The Vinyl Voyager: Bob Dylan goes through a rough breakup

With five decades of relevance under his belt, Dylan is an anomaly of songwriting talent — few, if any, can compete.

To call one of Bob Dylan’s albums one of the best is the same as ranking it amongst the best in music history. Few will debate his importance and stature as an American treasure. With five decades of relevance under his belt, Dylan is an anomaly of songwriting talent — few, if any, can compete.

Endless accounts of Dylan’s life and career exist, and a man like him deserves to have his tale told.  But let's skip the bloated adoration and begin discussing why “Blood on the Tracks” resonates with so many fans as his best album.

These are my favorite tracks from Bob Dylan’s breakup classic, etched onto freshly cleaned, virgin black vinyl, of course.

1. “Tangled Up in Blue”

Dylan was never recognized as a confessional singer. He always embodied the minds of characters, using metaphors and allegory to approach politics and societal pitfalls with his iconic snarl. It’s part of what makes Dylan’s music so special.

“Blood on the Tracks” is a deviation from his usual separation. Although Dylan has denied the autobiographical nature of the songs, his well-documented separation from his then-wife Sara serves perfectly as dressing for the album’s subjects.

The way “Tangled Up in Blue” bounds between geographical locations and eras plays into the typical Dylan characterization. He probably never worked “as a cook for a spell” or “for a while on a fishin’ boat.” It’s quotes like these that almost prove Dylan wasn’t singing about himself.

Nevertheless, a history lesson in Dylan’s life shows that he had been estranged from his wife and son during the album’s recording. Knowing this makes lyrics like “So now I’m goin’ back again / I got to get to her somehow” and “I don’t know what they’re doin’ with their lives / But me, I’m still on the road” almost painfully evident in their subject matter.

Either way, the song works on many levels. Personal confession or not, a song about falling astray from a lover is applicable for many people — especially when it’s written this well.

2. “Idiot Wind”

Although by 1975 his fame had faded a bit, Dylan’s monumental work in the '60s meant he would never escape the deceit and diatribe from tabloid media. “Idiot Wind” plays like reverse criticism on both those who write the nonsensical stories and read them as truth.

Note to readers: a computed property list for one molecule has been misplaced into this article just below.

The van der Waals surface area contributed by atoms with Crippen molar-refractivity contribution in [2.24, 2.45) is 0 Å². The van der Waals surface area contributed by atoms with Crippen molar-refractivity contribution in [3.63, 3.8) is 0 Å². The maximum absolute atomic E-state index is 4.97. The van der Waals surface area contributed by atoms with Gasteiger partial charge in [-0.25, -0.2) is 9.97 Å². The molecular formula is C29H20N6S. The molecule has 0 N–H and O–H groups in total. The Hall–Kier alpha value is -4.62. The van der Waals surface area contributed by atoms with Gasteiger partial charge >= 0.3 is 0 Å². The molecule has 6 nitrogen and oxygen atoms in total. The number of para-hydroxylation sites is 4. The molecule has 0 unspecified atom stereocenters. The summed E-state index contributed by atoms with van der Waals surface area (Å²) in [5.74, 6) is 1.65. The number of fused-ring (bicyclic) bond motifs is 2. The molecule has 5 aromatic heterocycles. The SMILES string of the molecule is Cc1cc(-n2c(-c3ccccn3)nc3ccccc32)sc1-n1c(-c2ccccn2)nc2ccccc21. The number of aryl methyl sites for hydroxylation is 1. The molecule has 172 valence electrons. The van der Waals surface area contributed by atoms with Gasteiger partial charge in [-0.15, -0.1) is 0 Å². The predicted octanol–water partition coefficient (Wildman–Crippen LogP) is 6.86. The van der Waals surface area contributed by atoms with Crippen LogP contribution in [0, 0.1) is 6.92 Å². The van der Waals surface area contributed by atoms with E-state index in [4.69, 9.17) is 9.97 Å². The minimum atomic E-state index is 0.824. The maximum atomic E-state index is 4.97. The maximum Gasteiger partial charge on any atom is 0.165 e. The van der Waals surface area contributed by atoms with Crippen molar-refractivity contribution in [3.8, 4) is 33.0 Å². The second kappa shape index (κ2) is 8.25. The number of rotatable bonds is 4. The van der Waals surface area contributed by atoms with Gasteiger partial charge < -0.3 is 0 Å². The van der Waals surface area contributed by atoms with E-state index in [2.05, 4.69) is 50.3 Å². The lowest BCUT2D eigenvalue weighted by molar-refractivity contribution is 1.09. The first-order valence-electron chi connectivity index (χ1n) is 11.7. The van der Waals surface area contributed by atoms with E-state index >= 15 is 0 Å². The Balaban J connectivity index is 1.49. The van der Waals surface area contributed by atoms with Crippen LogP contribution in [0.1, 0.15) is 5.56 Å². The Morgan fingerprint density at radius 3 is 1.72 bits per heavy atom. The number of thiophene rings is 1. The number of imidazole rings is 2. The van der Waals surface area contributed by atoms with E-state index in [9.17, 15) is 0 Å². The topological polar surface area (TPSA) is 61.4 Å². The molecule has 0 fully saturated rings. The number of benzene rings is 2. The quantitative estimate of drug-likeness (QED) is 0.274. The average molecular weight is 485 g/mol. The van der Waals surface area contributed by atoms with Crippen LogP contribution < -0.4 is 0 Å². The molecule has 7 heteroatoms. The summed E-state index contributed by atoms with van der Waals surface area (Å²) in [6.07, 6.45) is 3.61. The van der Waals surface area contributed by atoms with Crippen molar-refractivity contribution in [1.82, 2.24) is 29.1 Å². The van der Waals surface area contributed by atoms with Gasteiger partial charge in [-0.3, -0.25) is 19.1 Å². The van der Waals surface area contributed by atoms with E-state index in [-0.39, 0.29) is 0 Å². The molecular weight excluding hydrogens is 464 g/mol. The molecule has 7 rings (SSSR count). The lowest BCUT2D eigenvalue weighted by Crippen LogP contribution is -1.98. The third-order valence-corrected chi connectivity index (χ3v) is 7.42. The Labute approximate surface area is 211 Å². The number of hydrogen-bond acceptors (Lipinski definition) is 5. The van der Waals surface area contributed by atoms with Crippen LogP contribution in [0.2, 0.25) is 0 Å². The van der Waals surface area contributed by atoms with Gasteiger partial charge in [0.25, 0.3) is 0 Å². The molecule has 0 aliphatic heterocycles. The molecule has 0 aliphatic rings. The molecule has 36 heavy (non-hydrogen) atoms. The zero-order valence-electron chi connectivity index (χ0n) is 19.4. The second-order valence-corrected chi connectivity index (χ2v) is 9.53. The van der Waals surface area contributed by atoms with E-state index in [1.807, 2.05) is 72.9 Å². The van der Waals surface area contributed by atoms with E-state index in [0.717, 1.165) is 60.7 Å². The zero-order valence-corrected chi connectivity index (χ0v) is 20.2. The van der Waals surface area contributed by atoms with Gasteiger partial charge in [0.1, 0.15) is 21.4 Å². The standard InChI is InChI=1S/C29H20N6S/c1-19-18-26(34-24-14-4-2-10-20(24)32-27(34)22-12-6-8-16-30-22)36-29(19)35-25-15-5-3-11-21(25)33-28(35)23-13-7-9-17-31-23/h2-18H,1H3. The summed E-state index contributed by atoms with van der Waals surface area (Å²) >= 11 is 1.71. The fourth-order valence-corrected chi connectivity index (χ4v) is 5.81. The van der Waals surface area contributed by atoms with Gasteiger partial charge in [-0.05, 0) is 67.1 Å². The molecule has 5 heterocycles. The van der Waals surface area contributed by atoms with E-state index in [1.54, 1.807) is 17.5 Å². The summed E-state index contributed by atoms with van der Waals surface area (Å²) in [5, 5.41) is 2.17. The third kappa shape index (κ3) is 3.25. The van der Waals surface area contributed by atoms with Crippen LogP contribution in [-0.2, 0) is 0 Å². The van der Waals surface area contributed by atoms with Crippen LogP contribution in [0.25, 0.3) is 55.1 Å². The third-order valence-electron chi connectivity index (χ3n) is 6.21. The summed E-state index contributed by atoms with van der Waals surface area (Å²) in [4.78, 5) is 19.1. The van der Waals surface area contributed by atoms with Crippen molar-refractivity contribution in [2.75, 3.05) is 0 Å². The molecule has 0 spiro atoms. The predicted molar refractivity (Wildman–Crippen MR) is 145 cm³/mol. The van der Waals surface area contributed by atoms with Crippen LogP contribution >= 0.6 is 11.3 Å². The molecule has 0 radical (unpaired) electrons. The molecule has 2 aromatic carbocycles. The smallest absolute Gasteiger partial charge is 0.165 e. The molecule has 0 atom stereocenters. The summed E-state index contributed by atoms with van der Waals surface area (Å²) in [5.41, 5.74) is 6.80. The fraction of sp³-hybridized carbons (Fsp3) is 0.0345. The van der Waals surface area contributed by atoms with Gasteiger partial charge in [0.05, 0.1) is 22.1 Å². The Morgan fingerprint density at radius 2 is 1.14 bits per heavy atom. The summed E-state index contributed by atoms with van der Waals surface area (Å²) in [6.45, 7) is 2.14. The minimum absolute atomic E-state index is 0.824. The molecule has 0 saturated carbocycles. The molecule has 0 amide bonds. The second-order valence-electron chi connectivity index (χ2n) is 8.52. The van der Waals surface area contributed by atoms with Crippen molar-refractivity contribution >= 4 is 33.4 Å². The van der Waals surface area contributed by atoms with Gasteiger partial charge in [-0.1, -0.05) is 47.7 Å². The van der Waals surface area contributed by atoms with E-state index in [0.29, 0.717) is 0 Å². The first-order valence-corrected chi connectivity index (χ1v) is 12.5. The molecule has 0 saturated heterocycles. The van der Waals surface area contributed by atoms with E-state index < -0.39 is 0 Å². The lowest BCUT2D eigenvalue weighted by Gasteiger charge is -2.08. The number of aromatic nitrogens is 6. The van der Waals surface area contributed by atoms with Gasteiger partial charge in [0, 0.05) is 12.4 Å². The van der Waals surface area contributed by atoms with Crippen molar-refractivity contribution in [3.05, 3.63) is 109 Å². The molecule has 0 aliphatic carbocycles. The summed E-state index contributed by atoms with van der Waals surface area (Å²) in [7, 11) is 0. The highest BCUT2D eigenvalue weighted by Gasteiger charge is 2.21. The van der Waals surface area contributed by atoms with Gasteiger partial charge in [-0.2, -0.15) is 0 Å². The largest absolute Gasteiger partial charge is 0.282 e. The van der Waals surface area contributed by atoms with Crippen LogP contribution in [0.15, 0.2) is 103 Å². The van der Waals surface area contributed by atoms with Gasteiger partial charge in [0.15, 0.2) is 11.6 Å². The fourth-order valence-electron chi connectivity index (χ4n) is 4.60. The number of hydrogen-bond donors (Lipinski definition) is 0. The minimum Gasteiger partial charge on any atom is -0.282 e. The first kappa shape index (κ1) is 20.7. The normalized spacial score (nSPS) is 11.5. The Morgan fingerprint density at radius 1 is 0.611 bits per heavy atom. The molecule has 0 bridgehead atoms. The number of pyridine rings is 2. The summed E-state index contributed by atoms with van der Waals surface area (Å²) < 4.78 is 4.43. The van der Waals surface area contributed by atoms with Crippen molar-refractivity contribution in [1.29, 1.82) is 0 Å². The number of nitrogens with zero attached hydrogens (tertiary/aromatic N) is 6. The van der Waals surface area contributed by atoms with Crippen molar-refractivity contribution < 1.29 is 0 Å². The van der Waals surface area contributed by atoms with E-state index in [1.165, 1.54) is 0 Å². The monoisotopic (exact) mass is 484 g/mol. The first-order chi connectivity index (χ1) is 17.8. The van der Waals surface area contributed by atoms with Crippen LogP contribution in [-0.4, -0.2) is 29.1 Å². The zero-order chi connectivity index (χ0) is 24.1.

Tongue in cheek, Dylan briefly tells a fake story about shooting a man named Gray and stealing his wife. Obviously this didn’t happen, but his sarcasm mimics the phony headlines purposefully.

Dylan has choice words for the morons who buy into the stories. 

“People see me all the time and they just can’t remember how to act,” Dylan sings. “Their minds filled with big ideas, images and distorted facts.”

The second half of “Idiot Wind” harkens back to Dylan’s failing marriage. He dreads being around his wife, constantly “wishing (he) was somebody else instead.” The entire addressing of his wife is riddled with harsh and depressed accounts of his fading love.

Again, although Dylan denies it, there’s something uncannily confessional about “Idiot Wind.”

3. “Shelter from the Storm”

Part of the magic of “Blood on the Tracks” is how each song can take a different meaning depending on the person.  Like chameleons, Dylan’s lyrics straddle a line between vagueness and specificity that blows the whole album open to interpretation.

To me, “Shelter from the Storm” is about finding peace in the arms of a woman. As Dylan was “burned out from exhaustion” like a “creature void of form,” his only consolation was his wife offering asylum from the insanity of fame and fortune.

Once more, Dylan’s marriage meanders into turmoil. A wall forms between them as miscommunication and fighting shows they had taken each other for granted.

Perhaps I’m taking too much liberty with my perception of “Blood on the Tracks.” Perhaps I’m wrong and Dylan never wrote about his foiled marriage on paper. Either way, poetry is often meant to be left in the hands of readers. We are supposed to apply our own interpretations, especially if it adds a personal profoundness.

So while self-professed experts endlessly debate “Blood on the Track’s” true meaning, I implore you to find your own significance within its intricacies and hold it dear to your heart. All great art deserves as much and so do you.

Tell the reporter about your vinyl collection at nlatona@asu.edu or follow @Bigtonemeaty on Twitter.

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